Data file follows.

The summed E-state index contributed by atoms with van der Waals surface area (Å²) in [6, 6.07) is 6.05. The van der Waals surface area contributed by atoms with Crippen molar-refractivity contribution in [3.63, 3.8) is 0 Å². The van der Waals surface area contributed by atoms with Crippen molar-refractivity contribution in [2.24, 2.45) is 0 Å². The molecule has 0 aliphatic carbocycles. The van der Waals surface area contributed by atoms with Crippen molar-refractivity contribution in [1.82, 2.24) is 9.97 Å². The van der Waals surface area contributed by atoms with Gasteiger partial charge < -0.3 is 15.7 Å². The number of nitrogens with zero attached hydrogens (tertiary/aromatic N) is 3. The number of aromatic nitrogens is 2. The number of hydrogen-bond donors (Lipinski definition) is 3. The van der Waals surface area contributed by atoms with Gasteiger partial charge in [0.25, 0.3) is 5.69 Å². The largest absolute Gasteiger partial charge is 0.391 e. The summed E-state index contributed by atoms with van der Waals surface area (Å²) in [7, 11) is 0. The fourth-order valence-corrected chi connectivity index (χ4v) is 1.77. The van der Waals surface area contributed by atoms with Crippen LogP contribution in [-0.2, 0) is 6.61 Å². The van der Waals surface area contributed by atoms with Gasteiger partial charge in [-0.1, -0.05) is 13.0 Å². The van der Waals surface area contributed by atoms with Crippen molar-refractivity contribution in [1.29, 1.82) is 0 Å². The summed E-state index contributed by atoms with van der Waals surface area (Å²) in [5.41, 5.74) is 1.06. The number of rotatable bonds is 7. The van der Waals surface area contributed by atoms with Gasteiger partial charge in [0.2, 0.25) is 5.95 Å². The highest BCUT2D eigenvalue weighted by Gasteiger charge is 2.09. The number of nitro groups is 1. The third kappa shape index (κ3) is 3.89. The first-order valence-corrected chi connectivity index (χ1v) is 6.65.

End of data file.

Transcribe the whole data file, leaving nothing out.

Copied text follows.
The summed E-state index contributed by atoms with van der Waals surface area (Å²) in [6, 6.07) is 6.05. The van der Waals surface area contributed by atoms with Crippen molar-refractivity contribution in [3.63, 3.8) is 0 Å². The van der Waals surface area contributed by atoms with Crippen molar-refractivity contribution in [2.24, 2.45) is 0 Å². The molecule has 0 aliphatic carbocycles. The van der Waals surface area contributed by atoms with Crippen molar-refractivity contribution in [1.82, 2.24) is 9.97 Å². The van der Waals surface area contributed by atoms with Gasteiger partial charge < -0.3 is 15.7 Å². The number of nitrogens with zero attached hydrogens (tertiary/aromatic N) is 3. The number of aromatic nitrogens is 2. The number of hydrogen-bond donors (Lipinski definition) is 3. The van der Waals surface area contributed by atoms with Gasteiger partial charge in [0.25, 0.3) is 5.69 Å². The largest absolute Gasteiger partial charge is 0.391 e. The summed E-state index contributed by atoms with van der Waals surface area (Å²) in [7, 11) is 0. The fourth-order valence-corrected chi connectivity index (χ4v) is 1.77. The van der Waals surface area contributed by atoms with Crippen LogP contribution in [-0.2, 0) is 6.61 Å². The van der Waals surface area contributed by atoms with Gasteiger partial charge in [-0.1, -0.05) is 13.0 Å². The van der Waals surface area contributed by atoms with Crippen molar-refractivity contribution in [1.29, 1.82) is 0 Å². The summed E-state index contributed by atoms with van der Waals surface area (Å²) in [5.41, 5.74) is 1.06. The number of rotatable bonds is 7. The van der Waals surface area contributed by atoms with Gasteiger partial charge in [0.2, 0.25) is 5.95 Å². The highest BCUT2D eigenvalue weighted by Gasteiger charge is 2.09. The number of nitro groups is 1. The third kappa shape index (κ3) is 3.89. The first-order valence-corrected chi connectivity index (χ1v) is 6.65.